“It’s very dire here. It’s basically becoming unaffordable for people, for single people. So, tiny homes are definitely one of a multitude of solutions.”

The Canadian Home Builders’ Association joined calls for a friendlier regulatory landscape for tiny homes in 2017, requesting a number of changes to the national building code related to construction on a chassis or trailer, ceiling heights, stairs, escape windows and other features.

It can take years for code changes to be approved, if at all, said Bob Deeks, president of RDC Fine Homes in Whistler, B.C. He’s been a committee member with the homebuilders association and with Codes Canada, which is responsible for developing the national building code.

There’s a diversity of perspectives at the table, he said, noting the health-care sector advocates for changes, such as minimum stair dimensions, that could prevent injuries, but those changes could curtail smaller homes.

“That person living on the street? They don’t care what those stairs look like,” said Deeks.

“We’re going to design the very best housing that the world has to offer, but nobody can afford,” he added.

Elsewhere in B.C., Jessika Houston is preparing to move into her new tiny home on wheels in early February after it’s finished.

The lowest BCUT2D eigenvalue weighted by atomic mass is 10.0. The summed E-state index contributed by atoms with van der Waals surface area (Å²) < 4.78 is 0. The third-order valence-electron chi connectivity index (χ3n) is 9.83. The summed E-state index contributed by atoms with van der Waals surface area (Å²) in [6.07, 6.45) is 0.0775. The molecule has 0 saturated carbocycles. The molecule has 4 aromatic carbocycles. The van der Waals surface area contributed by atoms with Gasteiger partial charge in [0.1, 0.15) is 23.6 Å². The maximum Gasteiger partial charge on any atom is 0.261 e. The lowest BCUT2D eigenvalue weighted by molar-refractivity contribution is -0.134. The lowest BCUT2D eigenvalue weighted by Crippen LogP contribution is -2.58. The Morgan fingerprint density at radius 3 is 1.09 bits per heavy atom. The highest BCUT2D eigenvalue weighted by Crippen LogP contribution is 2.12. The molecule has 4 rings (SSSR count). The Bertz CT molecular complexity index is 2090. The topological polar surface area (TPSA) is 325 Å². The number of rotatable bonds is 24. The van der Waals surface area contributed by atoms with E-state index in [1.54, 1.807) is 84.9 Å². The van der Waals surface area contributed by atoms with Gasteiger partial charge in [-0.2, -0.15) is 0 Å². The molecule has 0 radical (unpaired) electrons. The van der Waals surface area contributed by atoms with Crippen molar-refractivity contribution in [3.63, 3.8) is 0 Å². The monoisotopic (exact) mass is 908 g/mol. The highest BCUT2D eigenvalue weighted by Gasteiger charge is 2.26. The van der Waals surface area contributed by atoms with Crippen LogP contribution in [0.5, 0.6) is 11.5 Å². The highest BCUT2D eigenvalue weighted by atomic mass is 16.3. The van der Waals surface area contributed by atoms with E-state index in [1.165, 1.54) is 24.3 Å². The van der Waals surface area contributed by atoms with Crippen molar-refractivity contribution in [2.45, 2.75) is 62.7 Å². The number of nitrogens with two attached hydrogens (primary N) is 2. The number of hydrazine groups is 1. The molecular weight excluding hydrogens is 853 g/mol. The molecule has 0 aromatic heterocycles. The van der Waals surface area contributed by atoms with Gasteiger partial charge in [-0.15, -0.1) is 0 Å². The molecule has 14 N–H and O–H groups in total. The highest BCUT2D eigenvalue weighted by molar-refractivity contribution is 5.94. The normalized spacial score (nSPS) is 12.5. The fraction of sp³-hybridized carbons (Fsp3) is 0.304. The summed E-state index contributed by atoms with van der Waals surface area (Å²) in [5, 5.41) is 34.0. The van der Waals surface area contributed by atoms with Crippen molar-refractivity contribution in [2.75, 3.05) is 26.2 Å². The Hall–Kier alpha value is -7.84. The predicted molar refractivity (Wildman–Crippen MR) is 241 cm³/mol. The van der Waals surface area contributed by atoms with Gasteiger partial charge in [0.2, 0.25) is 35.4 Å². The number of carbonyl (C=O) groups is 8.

Houston, 42, had been thinking about tiny living and initially planned to rent after selling her four-bedroom house in Surrey.

When the pandemic hit and her rental circumstances changed, she said it was time to make the move to a more stable home that’s easier to maintain.

Houston said she went from working 60 hours a week and commuting two hours each day to starting her own business with more flexible hours and commissioning a tiny home from a Vancouver-based builder.

“My whole intention behind all of it is to be able to live a lifestyle that I can go and experience life instead of being stuck in the rat race and working 9 to 5 and coming home and cleaning on the weekends,” she said.

Like Robertson’s homes, Houston’s farmhouse-style tiny house is built to CSA standards for RVs. A bedroom on the main floor will boast a king-sized bed, she said, while a loft is accessible by stairs with built-in storage.